Columnist Richa Grover in an exclusive interview for Asian Lite news with author Vinati Sukhdev on her relevant and hot-selling new book East or West: An NRI mother’s manual on how to bring up ‘desi’ children overseas.
RG – What are core Indian values according to you Vinati that NRI parents could mark as a ready reckoner after reading your book, as a priority list almost, to impart to their children growing up in the west ?
VS- I had difficulty extracting core Indian values. So I did a straw poll amongst family and friends and went with the ones that were repeated time and again. As it turned out, these were values that have made Indian immigrants successful and respected in their host countries. The values that I have dealt with in my book are academic excellence, hard work, family values, emphasis on relationships with adult children, marriage and match-making. There is nothing uniquely Indian about these values but it is all about how much a culture prioritises these values. For instance, it is not that western parents don’t want their children to get married but they will not spend their lives planning and plotting ‘shaadi’ for their children.
Richa- Do you think NRI parents will ever be able to bridge the culture/language/regional lag with their children who grow up far from the homeland and does this create household tension at times? Does your book suggest ways to cope with or work around this NRI familial stress on this issue of identity ?
VS-That is a very good question. I do say in my book that as NRI parents we have to accept that our children will never be as “Indian” as us but they can become what I call global Indians. As parents, it is our duty to educate them on the Indian part of their identity and then leave them to pick what they like or are interested in. Of course there are tensions! I am honest enough to admit that. My children hated Hindi lessons as they were over the weekend. They also hated certain stern Indian style teachers of dance and music. But I persisted and was firm in my approach. I sometimes wished someone had written this book before me, because I often needed the reassurance I was doing the right thing – what with being the less popular parent through most of their teenage years. I have suggested patience and persistence in my book and said to mums their children will be grateful one day. Both my girls have written beautiful pieces as part of the epilogue and admitted that they hated certain aspects of their upbringing but they are glad they went through it. One of my daughters even suggests that she wants to be a mother like me! It has become easier in some ways for Indian mothers since I brought up my children 20 years ago. It is now ‘cool’ to be Indian. We live in a more diverse society amidst more open-minded people. It was more difficult two decades ago and I succeeded, I am sure they will be able to overcome family tensions and give their children the valuable gift of their Indian identity.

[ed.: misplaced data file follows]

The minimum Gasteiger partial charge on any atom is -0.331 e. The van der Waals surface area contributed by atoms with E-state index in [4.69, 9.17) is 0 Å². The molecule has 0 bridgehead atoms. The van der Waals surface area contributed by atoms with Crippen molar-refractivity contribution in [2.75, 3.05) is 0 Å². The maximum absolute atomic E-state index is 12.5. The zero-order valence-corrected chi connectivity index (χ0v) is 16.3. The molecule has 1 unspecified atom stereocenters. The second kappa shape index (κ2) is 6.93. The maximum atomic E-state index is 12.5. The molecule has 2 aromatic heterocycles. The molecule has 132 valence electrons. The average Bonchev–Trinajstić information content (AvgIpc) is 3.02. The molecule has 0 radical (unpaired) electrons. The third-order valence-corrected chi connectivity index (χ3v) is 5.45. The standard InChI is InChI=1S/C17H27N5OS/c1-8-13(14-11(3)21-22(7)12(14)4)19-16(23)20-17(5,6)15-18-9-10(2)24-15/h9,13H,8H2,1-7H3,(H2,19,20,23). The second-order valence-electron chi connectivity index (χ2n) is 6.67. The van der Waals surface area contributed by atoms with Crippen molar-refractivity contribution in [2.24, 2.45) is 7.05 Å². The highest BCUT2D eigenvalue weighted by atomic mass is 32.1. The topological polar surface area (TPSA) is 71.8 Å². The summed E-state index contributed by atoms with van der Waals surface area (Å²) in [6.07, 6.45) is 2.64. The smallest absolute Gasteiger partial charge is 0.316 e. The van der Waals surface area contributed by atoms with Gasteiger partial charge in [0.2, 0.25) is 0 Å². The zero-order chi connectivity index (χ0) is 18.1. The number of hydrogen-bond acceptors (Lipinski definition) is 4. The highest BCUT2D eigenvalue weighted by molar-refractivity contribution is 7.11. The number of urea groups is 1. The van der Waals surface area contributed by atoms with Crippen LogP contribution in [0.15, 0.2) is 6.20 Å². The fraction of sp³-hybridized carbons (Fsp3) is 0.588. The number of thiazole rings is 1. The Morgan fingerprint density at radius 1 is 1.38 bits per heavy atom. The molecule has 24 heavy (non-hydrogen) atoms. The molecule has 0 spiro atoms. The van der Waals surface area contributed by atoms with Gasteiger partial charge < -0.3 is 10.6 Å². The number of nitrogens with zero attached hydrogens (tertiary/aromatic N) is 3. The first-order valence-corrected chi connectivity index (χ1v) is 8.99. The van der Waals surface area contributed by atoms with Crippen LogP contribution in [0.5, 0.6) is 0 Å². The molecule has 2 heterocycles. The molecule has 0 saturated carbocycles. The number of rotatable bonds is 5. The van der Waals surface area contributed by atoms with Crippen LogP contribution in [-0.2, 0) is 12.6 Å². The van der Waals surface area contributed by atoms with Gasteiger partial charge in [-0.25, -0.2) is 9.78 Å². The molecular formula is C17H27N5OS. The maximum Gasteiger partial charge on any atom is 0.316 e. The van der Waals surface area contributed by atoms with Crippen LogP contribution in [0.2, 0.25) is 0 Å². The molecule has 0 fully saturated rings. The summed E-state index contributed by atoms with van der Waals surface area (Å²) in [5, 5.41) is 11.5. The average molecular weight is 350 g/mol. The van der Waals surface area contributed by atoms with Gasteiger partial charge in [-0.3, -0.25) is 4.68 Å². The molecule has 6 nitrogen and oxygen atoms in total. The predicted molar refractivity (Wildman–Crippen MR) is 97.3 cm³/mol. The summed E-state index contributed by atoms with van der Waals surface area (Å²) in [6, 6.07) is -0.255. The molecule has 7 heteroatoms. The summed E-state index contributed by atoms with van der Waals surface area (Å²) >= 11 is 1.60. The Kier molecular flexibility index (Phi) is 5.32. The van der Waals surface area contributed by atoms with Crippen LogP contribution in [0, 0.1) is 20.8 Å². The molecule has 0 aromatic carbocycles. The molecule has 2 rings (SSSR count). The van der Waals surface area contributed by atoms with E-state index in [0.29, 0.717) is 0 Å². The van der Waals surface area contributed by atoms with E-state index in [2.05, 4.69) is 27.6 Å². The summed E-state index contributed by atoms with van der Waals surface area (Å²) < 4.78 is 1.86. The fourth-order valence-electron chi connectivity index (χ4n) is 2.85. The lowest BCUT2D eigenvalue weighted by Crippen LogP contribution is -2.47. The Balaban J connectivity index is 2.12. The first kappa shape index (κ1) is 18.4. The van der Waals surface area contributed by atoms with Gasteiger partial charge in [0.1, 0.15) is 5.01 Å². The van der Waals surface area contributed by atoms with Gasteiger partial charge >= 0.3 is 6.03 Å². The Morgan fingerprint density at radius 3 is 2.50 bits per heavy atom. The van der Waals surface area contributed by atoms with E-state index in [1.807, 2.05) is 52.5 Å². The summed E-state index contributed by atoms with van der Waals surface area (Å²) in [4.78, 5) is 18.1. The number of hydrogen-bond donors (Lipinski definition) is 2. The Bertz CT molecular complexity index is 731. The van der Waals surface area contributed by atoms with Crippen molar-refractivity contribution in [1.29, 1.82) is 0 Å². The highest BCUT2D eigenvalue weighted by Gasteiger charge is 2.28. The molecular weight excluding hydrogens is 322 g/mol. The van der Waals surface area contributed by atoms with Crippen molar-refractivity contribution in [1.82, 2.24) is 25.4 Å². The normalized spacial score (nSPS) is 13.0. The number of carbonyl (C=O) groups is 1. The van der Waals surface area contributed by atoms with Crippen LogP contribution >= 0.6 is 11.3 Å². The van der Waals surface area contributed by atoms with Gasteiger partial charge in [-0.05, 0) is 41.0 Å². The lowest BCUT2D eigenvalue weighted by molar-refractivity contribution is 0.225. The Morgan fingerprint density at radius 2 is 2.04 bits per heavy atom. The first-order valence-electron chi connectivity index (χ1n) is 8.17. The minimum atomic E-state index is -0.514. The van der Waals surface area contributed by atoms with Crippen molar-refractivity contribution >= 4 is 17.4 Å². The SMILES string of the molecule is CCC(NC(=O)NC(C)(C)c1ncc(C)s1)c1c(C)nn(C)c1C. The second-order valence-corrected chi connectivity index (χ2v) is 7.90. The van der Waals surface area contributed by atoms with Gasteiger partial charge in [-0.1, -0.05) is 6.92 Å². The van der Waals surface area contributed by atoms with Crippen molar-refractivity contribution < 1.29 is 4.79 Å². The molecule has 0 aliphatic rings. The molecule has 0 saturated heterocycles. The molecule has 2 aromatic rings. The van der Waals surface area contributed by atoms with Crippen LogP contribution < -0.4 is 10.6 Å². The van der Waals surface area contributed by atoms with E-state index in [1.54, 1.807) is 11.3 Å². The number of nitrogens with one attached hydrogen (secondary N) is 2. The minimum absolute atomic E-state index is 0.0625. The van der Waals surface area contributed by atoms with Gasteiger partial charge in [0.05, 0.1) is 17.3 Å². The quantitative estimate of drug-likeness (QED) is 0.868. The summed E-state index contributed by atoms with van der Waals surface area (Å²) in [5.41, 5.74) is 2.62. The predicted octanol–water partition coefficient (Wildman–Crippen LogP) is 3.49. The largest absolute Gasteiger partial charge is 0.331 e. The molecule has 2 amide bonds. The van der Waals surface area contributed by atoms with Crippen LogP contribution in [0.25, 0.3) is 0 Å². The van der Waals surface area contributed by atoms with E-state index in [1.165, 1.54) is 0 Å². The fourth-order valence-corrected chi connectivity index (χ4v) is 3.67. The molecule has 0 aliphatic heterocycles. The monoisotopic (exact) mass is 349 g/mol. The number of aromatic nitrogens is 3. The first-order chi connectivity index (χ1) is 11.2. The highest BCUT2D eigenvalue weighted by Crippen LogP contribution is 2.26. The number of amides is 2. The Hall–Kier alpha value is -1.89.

RG- When and why did you think of writing this book ? What was your motivation? Tell us how this journey came about.
VS- As I said earlier, I missed having a book like this when I was furrowing my lonely plough and bringing up my children two decades ago. I was surprised that this book didn’t already exist despite about 25 -30 million Indians living abroad. Once the children grew up and I had begun through the complete cycle of child- rearing, I decided hey, why don’t I write it myself? I had been a journalist and a copywriter so writing was my primary means of self-expression and the book came about very naturally and smoothly. As I began thinking and researching, I also realised there was room for a judicious and balanced approach to Indian parenting as depicted in popular media. There seem to be two kinds of extremes in Indian parenting: the old-fashioned Bollywood family where the father is old fashioned and the mother and children keep him in the dark. Or the other extreme, like the families where the Indian parents have tried to obliterate their Indian ethnicity and identity. Both extremes are not good examples of parenting. The old fashioned model leads to duplicitous behaviour, lies and confusion about identity and the modern approach leads to children growing up secretly ashamed of their ethnicity and inferior to their peers. I tried to make my children proud of their Indian ethnic heritage and I wanted to share that with other mothers. And judging by the reception it has received amongst NRI mums, I am pleased to say, I seem to have struck a chord.